When it comes to lifting uneven dumbbells, you add a few more risks to those existing issues. The main factor to be aware of is that using uneven dumbbells skews your body towards the heavier side. It encourages your body to match its movements to where the weight is concentrated.
If you plan to use uneven dumbbells for long periods, you run some more serious risks such as muscle atrophy. This is where a muscle decays due to not being in use. Because of the high weights involved with dumbbell training, the process of muscle atrophy can be accelerated if you only focus on one half of your body for a while.
Asymmetrical Weight Training
Now that you know the risks, there has to be a benefit to asymmetrical weight training doesn’t there? You’re in luck – when done safely, with caution, and in moderation, asymmetrical weight training is a great way to augment your lifting.
One of the benefits of asymmetrical weight training is that it can help to train your core. When you have an uneven distribution of weight, your body will naturally want to correct this by using your core muscles to shift you into a position that mitigates the uneven weight.
You can do any dumbbell exercise you can think of, but use unbalanced weights or it instead, and you’ll instantly add the benefit of core training to the workout even if it wasn’t designed to do this.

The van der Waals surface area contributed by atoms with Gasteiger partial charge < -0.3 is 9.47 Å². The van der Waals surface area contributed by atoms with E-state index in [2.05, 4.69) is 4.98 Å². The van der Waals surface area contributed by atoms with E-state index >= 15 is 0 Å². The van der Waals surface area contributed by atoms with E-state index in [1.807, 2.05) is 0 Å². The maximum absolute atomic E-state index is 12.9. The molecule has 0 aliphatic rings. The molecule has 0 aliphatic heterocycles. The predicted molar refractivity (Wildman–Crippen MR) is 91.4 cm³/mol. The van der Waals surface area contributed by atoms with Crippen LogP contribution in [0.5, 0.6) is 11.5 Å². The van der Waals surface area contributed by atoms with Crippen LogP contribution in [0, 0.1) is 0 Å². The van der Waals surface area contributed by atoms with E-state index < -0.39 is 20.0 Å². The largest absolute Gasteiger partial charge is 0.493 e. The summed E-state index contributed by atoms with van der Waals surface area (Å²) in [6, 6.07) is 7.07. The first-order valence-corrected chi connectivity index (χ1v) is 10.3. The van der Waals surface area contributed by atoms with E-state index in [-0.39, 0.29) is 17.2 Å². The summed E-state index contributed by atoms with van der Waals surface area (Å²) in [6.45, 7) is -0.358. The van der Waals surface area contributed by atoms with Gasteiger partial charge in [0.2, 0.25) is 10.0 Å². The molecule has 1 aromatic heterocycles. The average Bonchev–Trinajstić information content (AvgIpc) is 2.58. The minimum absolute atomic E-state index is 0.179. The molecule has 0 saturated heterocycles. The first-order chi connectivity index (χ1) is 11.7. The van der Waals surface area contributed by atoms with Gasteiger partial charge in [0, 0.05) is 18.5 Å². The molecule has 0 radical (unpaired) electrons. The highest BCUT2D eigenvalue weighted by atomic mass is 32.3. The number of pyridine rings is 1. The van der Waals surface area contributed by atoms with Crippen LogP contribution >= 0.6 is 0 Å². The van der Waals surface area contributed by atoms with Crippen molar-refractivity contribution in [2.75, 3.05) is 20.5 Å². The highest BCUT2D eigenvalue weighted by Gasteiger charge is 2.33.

Something important to be aware of: you shouldn’t have a drastic imbalance of weights on each side. You can’t do 1kg in your left arm and then 10kg in your right arm. Your core can only compensate for so much imbalance, and with this large of a gap, you’re likely to cause some serious injury.
Dumbbells Weight on Each Side Should Be The Same
“Dumbbells weight on each side should be the same”…you’ve probably heard that said before if you’ve asked about uneven dumbbells, either online or to someone you know. It’s common sense after all, right?
The thing is if you’re getting an answer like that you’re probably not asking in the right place for advice on uneven dumbbells. People who use dumbbells casually, or don’t even use them at all, will probably think that dumbbells need to be even.
It’s because it challenges expectations.
Makers of dumbbells and other fitness products want you to use them the same way that everyone else does. This is to protect them from liability – because as we mentioned, uneven dumbbells do come with slightly increased risk.
If you’re smart, and if you know what you’re doing, then this advice is just that – advice. You know your own body best at the end of the day, so you’ll know if asymmetrical weight training is right for you.
Unbalanced Dumbbells – Closing Thoughts
So, to conclude, unbalanced dumbbells aren’t a common way to use dumbbells or to do dumbbell exercises. But finding new and interesting ways to use dumbbells is a great way to increase your enthusiasm for using them and help you find new exercises.
Looking for more ways to use dumbbells? We’ve got you covered with dumbbell exercises, routines, WODs, tips, and more to help.